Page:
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https://www.readbyqxmd.com/read/28813042/the-carotenoid-pathway-what-is-important-for-excitation-quenching-in-plant-antenna-complexes
#1
Kieran F Fox, Vytautas Balevičius, Jevgenij Chmeliov, Leonas Valkunas, Alexander V Ruban, Christopher D P Duffy
Plant light-harvesting is regulated by the Non-Photochemical Quenching (NPQ) mechanism involving the reversible formation of excitation quenching sites in the Photosystem II (PSII) antenna in response to high light. While the major antenna complex, LHCII, is known to be a site of NPQ, the precise mechanism of excitation quenching is not clearly understood. A preliminary model of the quenched crystal structure of LHCII implied that quenching arises from slow energy capture by Car pigments. It predicted a thoroughly quenched system but offered little insight into the defining aspects of this quenching...
August 16, 2017: Physical Chemistry Chemical Physics: PCCP
https://www.readbyqxmd.com/read/28813004/lactose-binding-induces-opposing-dynamics-changes-in-human-galectins-revealed-by-nmr-based-hydrogen-deuterium-exchange
#2
Chih-Ta Henry Chien, Meng-Ru Ho, Chung-Hung Lin, Shang-Te Danny Hsu
Galectins are β-galactoside-binding proteins implicated in a myriad of biological functions. Despite their highly conserved carbohydrate binding motifs with essentially identical structures, their affinities for lactose, a common galectin inhibitor, vary significantly. Here, we aimed to examine the molecular basis of differential lactose affinities amongst galectins using solution-based techniques. Consistent dissociation constants of lactose binding were derived from nuclear magnetic resonance (NMR) spectroscopy, intrinsic tryptophan fluorescence, isothermal titration calorimetry and bio-layer interferometry for human galectin-1 (hGal1), galectin-7 (hGal7), and the N-terminal and C-terminal domains of galectin-8 (hGal8(NTD) and hGal8(CTD), respectively)...
August 16, 2017: Molecules: a Journal of Synthetic Chemistry and Natural Product Chemistry
https://www.readbyqxmd.com/read/28812685/scallop-genome-provides-insights-into-evolution-of-bilaterian-karyotype-and-development
#3
Shi Wang, Jinbo Zhang, Wenqian Jiao, Ji Li, Xiaogang Xun, Yan Sun, Ximing Guo, Pin Huan, Bo Dong, Lingling Zhang, Xiaoli Hu, Xiaoqing Sun, Jing Wang, Chengtian Zhao, Yangfan Wang, Dawei Wang, Xiaoting Huang, Ruijia Wang, Jia Lv, Yuli Li, Zhifeng Zhang, Baozhong Liu, Wei Lu, Yuanyuan Hui, Jun Liang, Zunchun Zhou, Rui Hou, Xue Li, Yunchao Liu, Hengde Li, Xianhui Ning, Yu Lin, Liang Zhao, Qiang Xing, Jinzhuang Dou, Yangping Li, Junxia Mao, Haobing Guo, Huaiqian Dou, Tianqi Li, Chuang Mu, Wenkai Jiang, Qiang Fu, Xiaoteng Fu, Yan Miao, Jian Liu, Qian Yu, Ruojiao Li, Huan Liao, Xuan Li, Yifan Kong, Zhi Jiang, Daniel Chourrout, Ruiqiang Li, Zhenmin Bao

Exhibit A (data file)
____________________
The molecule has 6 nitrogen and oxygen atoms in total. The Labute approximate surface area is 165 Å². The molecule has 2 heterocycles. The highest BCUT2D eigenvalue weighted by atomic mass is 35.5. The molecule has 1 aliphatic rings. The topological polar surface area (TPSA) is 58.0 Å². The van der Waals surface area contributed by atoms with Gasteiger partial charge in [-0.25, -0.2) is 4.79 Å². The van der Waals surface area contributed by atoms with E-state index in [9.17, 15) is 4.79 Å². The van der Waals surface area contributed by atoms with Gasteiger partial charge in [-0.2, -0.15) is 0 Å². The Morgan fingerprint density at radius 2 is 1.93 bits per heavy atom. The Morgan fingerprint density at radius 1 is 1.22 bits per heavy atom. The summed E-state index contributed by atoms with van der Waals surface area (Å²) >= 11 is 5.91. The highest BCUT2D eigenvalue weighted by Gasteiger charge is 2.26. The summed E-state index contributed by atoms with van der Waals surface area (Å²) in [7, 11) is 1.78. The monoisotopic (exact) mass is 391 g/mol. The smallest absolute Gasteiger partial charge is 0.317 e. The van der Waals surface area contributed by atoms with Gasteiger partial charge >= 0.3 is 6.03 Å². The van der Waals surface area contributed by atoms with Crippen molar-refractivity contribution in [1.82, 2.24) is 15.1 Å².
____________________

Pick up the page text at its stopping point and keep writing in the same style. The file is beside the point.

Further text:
Reconstructing the genomes of bilaterian ancestors is central to our understanding of animal evolution, where knowledge from ancient and/or slow-evolving bilaterian lineages is critical. Here we report a high-quality, chromosome-anchored reference genome for the scallop Patinopecten yessoensis, a bivalve mollusc that has a slow-evolving genome with many ancestral features. Chromosome-based macrosynteny analysis reveals a striking correspondence between the 19 scallop chromosomes and the 17 presumed ancestral bilaterian linkage groups at a level of conservation previously unseen, suggesting that the scallop may have a karyotype close to that of the bilaterian ancestor...
April 3, 2017: Nature ecology & evolution
https://www.readbyqxmd.com/read/28812672/rapid-and-direct-recoveries-of-predators-and-prey-through-synchronized-ecosystem-management
#4
Jameal F Samhouri, Adrian C Stier, Shannon M Hennessey, Mark Novak, Benjamin S Halpern, Phillip S Levin
One of the twenty-first century's greatest environmental challenges is to recover and restore species, habitats and ecosystems. The decision about how to initiate restoration is best-informed by an understanding of the linkages between ecosystem components and, given these linkages, an appreciation of the consequences of choosing to recover one ecosystem component before another. However, it remains difficult to predict how the sequence of species' recoveries within food webs influences the speed and trajectory of restoration, and what that means for human well-being...
March 1, 2017: Nature ecology & evolution
https://www.readbyqxmd.com/read/28812627/direct-observation-of-increasing-recovery-length-before-collapse-of-a-marine-benthic-ecosystem
#5
Luca Rindi, Martina Dal Bello, Lei Dai, Jeff Gore, Lisandro Benedetti-Cecchi
Ecosystems can experience catastrophic transitions to alternative states, yet recent results have suggested that slowing down in rates of recovery after a perturbation may provide advance warning that a critical transition is approaching. Perturbation experiments with microbial populations have supported this hypothesis under controlled laboratory conditions, but evidence from natural ecosystems remains rare. Here, we manipulated rocky intertidal canopy algae to test the hypothesis that the spatial scale at which the system recovers from a perturbation in space should increase as the system approaches the tipping point, marking the transition from a canopy-dominated to a turf-dominated state...
May 8, 2017: Nature ecology & evolution
https://www.readbyqxmd.com/read/28812552/competition-along-trajectories-governs-adaptation-rates-towards-antimicrobial-resistance
#6
C Brandon Ogbunugafor, Margaret J Eppstein
The increasing availability of genotype-phenotype maps for different combinations of mutations has empowered evolutionary biologists with the tools to interrogate the predictability of adaptive evolution, especially in the context of the evolution of antimicrobial resistance. Large microbial populations are known to generate competing beneficial mutations, but determining how these mutations contribute to the adaptive trajectories that are most likely to be followed remains a challenge. Despite a recognition that there may also be competition between successive alleles on the same trajectory, prior studies have not fully considered how this impacts adaptation rates along, or likelihood of following, individual trajectories...